Director of Project Management

With experience and a graduate education, successful project managers can move into senior positions. Those employed at large corporations or in charge of especially significant initiatives may be referred to as directors of project management. This additional responsibility comes with a significant boost in pay. PMI survey results reveal median wages of $140,000 for project management professionals serving as directors.

Unfortunately, the pay raises that naturally accompany director positions also come with a dramatic increase in time spent on the job. Listings often indicate that directors of project management are expected, on average, to spend just over 40 hours per week at work. In reality, however, the average position actually involves over 48 hours per week. Many directors of project management report maintaining 50 or even 60-hour workweeks, with demands intensifying as projects near completion.

Project Management Consultant

While many project managers are continuously employed by a variety of organizations, some prefer the comparative freedom of working as consultants. The field lends itself well to consulting, especially given the typically temporary nature of key initiatives. Consultants may be called upon to handle specific projects that align with their niche skills. Others, however, examine project management departments from an outside perspective to determine where improvements can be made. Their efforts help organizations improve both the efficiency and outcomes of key projects.

Many project management consultants are employed by firms which are tasked with finding them positions that match their unique skills and knowledge. According to PMI data, these consultants earn median annual salaries of $110,000. Self-employment is also common in this field and can actually deliver higher wages, as evidenced by PMI data indicating median annual earnings of $128,500 for exclusively self-employed project management consultants.

Program Manager

Similar in many respects to project management, this position shifts its focus slightly to a specific program or department. While projects are, by nature, temporary, program managers tend to take a long-term approach. Rather than focus on a single project at a time, they handle a series of interconnected projects with the ultimate intention of meeting ambitious business objectives. These projects rarely hold the clearly defined budgets or timelines associated with the initiative pursued by conventional project managers. Despite these differences, a Master of Science in Project Management offers the crossover skills needed to impress those in charge of program management hiring.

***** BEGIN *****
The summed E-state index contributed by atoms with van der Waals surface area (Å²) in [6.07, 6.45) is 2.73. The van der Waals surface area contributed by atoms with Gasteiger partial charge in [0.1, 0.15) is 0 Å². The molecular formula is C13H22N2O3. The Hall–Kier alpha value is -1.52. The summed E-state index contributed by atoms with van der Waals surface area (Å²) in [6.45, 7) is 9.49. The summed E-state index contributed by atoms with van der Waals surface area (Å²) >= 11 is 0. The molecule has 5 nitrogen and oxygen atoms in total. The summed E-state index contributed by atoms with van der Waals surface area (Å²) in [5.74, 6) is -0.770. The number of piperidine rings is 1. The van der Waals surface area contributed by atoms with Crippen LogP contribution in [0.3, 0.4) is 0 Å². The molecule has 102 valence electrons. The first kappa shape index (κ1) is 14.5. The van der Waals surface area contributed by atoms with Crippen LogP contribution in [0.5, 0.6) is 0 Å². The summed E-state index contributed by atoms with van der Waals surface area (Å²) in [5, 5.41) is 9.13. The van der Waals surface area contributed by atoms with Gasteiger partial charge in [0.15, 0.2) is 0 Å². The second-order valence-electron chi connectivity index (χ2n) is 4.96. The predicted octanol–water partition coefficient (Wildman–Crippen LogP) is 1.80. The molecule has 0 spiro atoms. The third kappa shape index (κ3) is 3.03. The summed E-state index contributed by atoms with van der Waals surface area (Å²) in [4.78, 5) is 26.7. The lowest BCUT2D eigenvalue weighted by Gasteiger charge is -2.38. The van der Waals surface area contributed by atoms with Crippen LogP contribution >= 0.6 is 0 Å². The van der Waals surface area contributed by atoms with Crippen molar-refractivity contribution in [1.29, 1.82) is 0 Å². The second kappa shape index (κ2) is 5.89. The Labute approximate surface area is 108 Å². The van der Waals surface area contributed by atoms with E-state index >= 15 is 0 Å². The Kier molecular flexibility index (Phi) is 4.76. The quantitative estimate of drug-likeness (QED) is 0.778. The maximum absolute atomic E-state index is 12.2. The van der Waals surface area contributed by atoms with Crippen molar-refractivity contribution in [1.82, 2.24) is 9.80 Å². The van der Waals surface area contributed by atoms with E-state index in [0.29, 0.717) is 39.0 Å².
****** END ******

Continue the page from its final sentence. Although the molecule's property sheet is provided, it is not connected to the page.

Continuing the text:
According to the PMI, program managers earn a median salary of $120,000 per year. With experience, employees may move into senior or director positions which deliver considerable boosts in pay and benefits.

The future is bright for the field of project management. It promises considerable growth in the next several years. From consulting gigs to lucrative director positions, a variety of opportunities can spark professional growth in project managers at all levels. If you love working in a team-based environment and taking on new challenges, you could be a great fit for this promising field.

While employers value experience, it’s possible to gain an edge with targeted graduate education. It demonstrates the mastery of complicated subject material and the ability to excel in leadership positions. A Master of Science in Project Management may open up a variety of compelling opportunities. Your hard work at the graduate level could lead to your dream job in project management.